We who now unite to form an association, are firmly persuaded that the spirits of the departed come to us; that they write and speak for our instruction and improvement.  We believe that they work in harmony with God’s universal laws; in harmony with his kind designs; and that, in lending our aid to this cause, we are co-workers with the All-merciful One, and with his good angels.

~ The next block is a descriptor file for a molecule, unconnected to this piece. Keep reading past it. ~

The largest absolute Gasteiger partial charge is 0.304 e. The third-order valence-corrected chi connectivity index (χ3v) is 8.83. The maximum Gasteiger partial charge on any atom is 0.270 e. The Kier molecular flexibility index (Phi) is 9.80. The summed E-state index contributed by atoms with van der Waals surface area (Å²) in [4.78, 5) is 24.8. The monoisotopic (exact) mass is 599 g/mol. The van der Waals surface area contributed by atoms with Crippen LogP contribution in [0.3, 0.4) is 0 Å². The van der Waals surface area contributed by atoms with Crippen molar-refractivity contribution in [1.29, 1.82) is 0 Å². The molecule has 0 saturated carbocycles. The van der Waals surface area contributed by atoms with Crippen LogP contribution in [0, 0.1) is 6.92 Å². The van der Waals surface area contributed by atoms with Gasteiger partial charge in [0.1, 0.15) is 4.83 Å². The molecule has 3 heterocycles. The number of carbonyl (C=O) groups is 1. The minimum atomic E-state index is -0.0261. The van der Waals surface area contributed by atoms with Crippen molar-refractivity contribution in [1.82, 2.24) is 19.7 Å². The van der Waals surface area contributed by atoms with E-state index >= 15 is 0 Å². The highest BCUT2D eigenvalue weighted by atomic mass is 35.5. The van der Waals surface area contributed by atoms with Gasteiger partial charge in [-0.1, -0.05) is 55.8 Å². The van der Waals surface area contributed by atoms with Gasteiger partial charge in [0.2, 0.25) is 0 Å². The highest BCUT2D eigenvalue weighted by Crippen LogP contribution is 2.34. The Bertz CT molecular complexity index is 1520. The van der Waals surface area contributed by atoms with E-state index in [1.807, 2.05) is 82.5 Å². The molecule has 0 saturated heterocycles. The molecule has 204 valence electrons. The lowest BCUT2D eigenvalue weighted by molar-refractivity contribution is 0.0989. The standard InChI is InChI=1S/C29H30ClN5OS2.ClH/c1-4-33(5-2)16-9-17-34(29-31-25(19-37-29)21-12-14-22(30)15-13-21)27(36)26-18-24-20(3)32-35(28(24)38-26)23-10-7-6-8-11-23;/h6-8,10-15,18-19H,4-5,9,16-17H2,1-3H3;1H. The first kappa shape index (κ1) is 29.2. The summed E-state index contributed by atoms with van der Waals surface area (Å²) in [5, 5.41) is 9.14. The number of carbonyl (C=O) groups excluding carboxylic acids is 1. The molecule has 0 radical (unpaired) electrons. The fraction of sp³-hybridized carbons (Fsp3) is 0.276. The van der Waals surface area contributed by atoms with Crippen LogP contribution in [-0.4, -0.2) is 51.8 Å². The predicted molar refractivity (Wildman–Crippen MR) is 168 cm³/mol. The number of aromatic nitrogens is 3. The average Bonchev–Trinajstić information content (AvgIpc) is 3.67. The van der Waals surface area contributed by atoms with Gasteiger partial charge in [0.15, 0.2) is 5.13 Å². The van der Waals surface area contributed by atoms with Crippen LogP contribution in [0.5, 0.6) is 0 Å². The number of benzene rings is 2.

Such is our faith.  Therefore, if there be anything of manhood in us, sneers and scoffs and ridicule are not the instruments that will be likely to change or stay our course.  Facts and sound argument we think we can give for the faith that is in us; and we trust that we shall be ready to admit the fair and full force of all facts and sound argument that shall be brought to bear against our belief.  But those who would shake our faith are asked to discover, and distinctly describe and define, some other power than spirits which can cause all the varied, wonderful phenomena of Spiritualism.  Faraday, Rogers, Dods, Beecher, and others, have tried—and, if they have satisfied themselves, they obviously have failed to satisfy the great mass of reasoning and thinking minds.  Their several efforts are so far failures as that they cannot be called successes.  Time is strengthening the claims of the spirits.  Their powers are confessedly adequate to the works performed; while their opponents fail to show any other adequate power.  All such failures imply difficulties; and repeated failures give suspicion of impossibility.  The foundations of Spiritualism stand as yet unimpaired by the efforts that have been made to shatter them.  Still, however, we would invite to new efforts in the same direction, provided they be manly and honest.  If we are in error, we must become sufferers.  For our own good, as well as for the good of the world, we ask for the most extensive and thorough investigation that can be given.  True, we should be sorry to let go our hold upon a faith that throws so much pleasant light upon both the present and the future world; that is so full of consolation in hours of bereavement; so full of power to substitute joy for sorrow; so beautiful in its revelations of the Heavenly Father’s works and laws; so emphatic in its declarations that we all must reap that which we sow; so cheering in its exhortations to duty; so clear in its justifications of the ways of God to man.  We should be sorry to part with this elevating and purifying Faith—and yet, if it be error, if facts and logic can prove it unsound, we hope to be ready to exchange it for something true and therefore good.